No. The organism recovers plasma after donation in some 10 days and whole blood in a month. It is thought that the organism of permanent donors is more resistant to bleeding due to regular donations.

Photo: Maxim Platonov

I have decided to give blood. Where to go?

Firstly, it is necessary to find you the state of your health and learn if there aren’t contraindications. Secondly, find the closest blood transfusion centre and ask when you should come.

For instance, in Kazan, you can call at 8(843)223-07-79, in Ufa, 8(347)200-94-01, across Russia: 8(800)333-33-30.

It is recommended to have light breakfast before you give blood, for instance, porridge cooked in water and a cup of tea with sugar. Then take your passport and go through necessary procedures.

Whole blood donation on average takes 10-15 minutes, plasma does 40 minutes, platelet collection — around 90 minutes. It is recommended to sit for 10-15 minutes after the procedure to recover, not to take off the bandage for 3-4 hours and avoid physical exercise on this day.

Photo: Maxim Platonov

Organ donation: problems and prospects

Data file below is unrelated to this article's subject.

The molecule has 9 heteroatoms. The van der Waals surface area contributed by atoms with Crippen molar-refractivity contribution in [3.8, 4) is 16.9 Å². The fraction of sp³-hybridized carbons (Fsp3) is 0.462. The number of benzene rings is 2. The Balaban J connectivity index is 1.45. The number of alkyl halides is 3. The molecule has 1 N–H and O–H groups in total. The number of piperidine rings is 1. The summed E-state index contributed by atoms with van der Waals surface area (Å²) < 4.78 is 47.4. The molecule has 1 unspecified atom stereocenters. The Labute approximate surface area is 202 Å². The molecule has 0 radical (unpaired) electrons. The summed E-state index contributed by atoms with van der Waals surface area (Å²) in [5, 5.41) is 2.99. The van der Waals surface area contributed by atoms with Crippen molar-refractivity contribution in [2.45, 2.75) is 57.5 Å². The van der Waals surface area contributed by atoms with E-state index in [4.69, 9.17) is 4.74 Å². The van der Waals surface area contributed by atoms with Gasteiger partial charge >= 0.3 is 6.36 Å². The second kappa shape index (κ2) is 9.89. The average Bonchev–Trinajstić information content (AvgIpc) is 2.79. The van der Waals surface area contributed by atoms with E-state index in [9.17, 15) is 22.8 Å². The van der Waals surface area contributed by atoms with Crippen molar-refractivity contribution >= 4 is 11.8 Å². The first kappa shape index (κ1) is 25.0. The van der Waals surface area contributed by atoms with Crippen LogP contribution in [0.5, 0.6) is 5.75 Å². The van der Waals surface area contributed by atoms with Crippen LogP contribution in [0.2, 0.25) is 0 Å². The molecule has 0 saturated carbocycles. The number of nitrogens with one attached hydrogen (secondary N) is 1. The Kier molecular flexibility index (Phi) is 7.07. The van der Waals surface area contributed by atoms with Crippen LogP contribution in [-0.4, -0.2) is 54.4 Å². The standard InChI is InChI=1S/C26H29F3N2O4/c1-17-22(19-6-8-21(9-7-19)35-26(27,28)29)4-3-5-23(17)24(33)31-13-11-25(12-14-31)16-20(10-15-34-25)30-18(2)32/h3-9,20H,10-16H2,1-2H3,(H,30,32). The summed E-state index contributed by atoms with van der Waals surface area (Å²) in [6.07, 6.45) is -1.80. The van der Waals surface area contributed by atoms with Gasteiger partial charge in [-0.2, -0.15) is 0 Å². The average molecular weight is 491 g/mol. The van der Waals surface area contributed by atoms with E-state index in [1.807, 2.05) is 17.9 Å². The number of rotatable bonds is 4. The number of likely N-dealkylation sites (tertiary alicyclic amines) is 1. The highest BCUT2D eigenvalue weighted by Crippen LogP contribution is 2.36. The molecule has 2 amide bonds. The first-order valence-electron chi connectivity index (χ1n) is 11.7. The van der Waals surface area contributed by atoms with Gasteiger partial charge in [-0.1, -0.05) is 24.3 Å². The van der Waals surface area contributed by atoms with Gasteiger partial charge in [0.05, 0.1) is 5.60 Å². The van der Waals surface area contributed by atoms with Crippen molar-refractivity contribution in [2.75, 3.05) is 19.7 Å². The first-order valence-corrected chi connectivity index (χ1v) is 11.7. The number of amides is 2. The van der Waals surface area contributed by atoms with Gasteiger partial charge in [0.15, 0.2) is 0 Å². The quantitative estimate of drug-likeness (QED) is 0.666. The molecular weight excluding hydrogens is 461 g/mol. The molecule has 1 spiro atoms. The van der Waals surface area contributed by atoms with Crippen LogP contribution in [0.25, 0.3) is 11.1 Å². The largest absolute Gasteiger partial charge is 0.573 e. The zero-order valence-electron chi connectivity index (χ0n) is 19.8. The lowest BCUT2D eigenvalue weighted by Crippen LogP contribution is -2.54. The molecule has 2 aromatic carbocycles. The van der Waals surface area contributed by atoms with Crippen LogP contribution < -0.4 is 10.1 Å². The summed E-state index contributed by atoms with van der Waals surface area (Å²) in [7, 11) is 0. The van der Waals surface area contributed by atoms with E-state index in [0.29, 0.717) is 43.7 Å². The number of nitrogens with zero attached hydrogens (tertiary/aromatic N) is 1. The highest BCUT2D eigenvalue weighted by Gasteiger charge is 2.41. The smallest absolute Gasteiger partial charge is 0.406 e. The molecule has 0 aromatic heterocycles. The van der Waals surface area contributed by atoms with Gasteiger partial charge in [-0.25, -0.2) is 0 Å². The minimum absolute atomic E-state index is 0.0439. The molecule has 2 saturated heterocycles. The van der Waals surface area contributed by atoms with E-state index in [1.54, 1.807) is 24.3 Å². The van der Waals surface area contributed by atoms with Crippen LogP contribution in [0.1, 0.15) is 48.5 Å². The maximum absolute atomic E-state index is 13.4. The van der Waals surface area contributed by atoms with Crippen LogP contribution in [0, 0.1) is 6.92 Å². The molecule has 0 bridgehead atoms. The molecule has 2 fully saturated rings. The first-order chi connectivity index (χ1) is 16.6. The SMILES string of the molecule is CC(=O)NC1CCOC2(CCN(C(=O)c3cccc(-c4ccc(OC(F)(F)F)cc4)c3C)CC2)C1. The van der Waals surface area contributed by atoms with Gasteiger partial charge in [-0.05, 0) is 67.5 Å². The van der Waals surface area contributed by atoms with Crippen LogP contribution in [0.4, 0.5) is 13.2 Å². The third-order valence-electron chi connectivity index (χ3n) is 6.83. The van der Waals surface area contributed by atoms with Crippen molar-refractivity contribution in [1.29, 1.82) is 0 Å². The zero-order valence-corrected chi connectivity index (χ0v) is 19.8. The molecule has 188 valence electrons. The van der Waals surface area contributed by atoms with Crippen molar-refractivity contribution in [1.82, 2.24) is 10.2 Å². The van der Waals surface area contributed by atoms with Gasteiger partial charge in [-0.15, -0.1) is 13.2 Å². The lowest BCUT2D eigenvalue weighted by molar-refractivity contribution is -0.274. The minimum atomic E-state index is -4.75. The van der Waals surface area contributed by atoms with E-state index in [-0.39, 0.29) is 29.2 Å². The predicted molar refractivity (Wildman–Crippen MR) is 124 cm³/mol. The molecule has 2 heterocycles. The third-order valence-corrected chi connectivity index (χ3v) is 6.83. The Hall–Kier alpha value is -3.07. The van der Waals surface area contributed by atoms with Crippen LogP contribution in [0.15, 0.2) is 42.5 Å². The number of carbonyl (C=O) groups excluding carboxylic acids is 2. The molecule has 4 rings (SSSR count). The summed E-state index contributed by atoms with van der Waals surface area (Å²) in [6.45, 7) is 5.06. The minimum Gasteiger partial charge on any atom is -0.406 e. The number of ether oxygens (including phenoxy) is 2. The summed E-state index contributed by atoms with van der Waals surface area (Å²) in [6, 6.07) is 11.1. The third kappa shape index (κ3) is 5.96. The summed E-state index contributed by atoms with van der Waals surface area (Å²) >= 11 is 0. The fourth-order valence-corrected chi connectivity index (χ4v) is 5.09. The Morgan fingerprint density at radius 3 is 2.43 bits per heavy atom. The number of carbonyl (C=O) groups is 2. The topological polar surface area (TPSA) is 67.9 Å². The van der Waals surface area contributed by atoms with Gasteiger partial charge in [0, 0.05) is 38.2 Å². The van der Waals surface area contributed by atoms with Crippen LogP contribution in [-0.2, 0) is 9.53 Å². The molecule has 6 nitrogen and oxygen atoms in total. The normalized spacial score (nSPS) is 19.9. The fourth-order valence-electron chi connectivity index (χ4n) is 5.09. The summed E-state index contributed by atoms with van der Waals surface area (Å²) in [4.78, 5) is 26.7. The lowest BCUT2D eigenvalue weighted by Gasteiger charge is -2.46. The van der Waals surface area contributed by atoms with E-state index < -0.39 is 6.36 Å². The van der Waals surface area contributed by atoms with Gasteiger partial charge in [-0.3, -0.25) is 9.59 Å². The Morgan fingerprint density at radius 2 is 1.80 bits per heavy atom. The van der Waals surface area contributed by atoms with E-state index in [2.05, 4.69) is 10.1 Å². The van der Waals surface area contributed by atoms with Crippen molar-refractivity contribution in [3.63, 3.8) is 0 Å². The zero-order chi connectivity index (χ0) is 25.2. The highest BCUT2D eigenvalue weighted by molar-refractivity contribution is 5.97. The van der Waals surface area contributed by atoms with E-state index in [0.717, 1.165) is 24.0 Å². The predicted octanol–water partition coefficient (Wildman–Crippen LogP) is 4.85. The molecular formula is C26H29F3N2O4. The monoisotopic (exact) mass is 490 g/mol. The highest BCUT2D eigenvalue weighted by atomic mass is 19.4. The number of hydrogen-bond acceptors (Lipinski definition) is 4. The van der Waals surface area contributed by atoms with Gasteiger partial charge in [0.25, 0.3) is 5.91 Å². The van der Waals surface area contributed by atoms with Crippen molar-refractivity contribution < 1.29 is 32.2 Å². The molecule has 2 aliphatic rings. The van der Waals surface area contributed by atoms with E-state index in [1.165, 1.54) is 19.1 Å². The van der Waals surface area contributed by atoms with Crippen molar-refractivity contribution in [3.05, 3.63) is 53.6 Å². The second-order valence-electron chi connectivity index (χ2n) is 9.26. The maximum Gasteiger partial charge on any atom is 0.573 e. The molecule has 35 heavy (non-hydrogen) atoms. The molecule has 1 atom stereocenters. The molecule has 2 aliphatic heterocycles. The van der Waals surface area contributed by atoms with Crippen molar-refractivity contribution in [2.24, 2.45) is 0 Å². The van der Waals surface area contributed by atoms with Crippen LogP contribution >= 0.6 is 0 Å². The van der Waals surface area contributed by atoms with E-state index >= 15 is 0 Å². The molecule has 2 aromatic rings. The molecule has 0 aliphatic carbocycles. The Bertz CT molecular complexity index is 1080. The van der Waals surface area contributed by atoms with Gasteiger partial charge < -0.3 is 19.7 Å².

Besides blood donation, there is organ and bone marrow donation. To become a bone marrow donor, people aged 18-45 without chronic diseases should do a blood typing test and join the register of bone marrow donors. Then the blood is examined and added to the general database. I will note that now Russia doesn’t have a general database for donors. Every bank, for instance, that of Rusfond, counts its donors itself. In cases when a patient needs a donor, his HLA genotype is compared with the data of potential donors who are in the registry. According to statistics, the probability of becoming a real donor doesn’t surpass 1%. So if there is a chance of saving a person’s life, the suitable donor is invited and withdrawn bone marrow. The procedure is painless and quite invasive, so one should get ready for unpleasant feelings. Open data suggests that more than 5,000 Russians annually need bone marrow transplantation.